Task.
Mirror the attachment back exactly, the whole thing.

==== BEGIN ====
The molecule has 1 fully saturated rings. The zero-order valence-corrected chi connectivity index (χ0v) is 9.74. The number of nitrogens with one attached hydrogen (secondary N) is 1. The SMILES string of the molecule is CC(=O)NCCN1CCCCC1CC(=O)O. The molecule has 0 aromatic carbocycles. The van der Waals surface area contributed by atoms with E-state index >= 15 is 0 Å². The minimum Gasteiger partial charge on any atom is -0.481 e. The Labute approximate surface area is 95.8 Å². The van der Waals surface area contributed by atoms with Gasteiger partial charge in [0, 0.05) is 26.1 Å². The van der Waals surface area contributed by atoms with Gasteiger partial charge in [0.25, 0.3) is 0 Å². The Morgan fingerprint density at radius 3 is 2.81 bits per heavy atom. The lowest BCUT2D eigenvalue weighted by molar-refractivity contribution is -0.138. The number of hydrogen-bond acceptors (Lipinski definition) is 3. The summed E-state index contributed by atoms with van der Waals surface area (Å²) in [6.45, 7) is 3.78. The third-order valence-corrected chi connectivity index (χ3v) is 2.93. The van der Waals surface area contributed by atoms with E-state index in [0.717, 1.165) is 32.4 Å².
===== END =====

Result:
The molecule has 1 fully saturated rings. The zero-order valence-corrected chi connectivity index (χ0v) is 9.74. The number of nitrogens with one attached hydrogen (secondary N) is 1. The SMILES string of the molecule is CC(=O)NCCN1CCCCC1CC(=O)O. The molecule has 0 aromatic carbocycles. The van der Waals surface area contributed by atoms with E-state index >= 15 is 0 Å². The minimum Gasteiger partial charge on any atom is -0.481 e. The Labute approximate surface area is 95.8 Å². The van der Waals surface area contributed by atoms with Gasteiger partial charge in [0, 0.05) is 26.1 Å². The van der Waals surface area contributed by atoms with Gasteiger partial charge in [0.25, 0.3) is 0 Å². The Morgan fingerprint density at radius 3 is 2.81 bits per heavy atom. The lowest BCUT2D eigenvalue weighted by molar-refractivity contribution is -0.138. The number of hydrogen-bond acceptors (Lipinski definition) is 3. The summed E-state index contributed by atoms with van der Waals surface area (Å²) in [6.45, 7) is 3.78. The third-order valence-corrected chi connectivity index (χ3v) is 2.93. The van der Waals surface area contributed by atoms with E-state index in [0.717, 1.165) is 32.4 Å².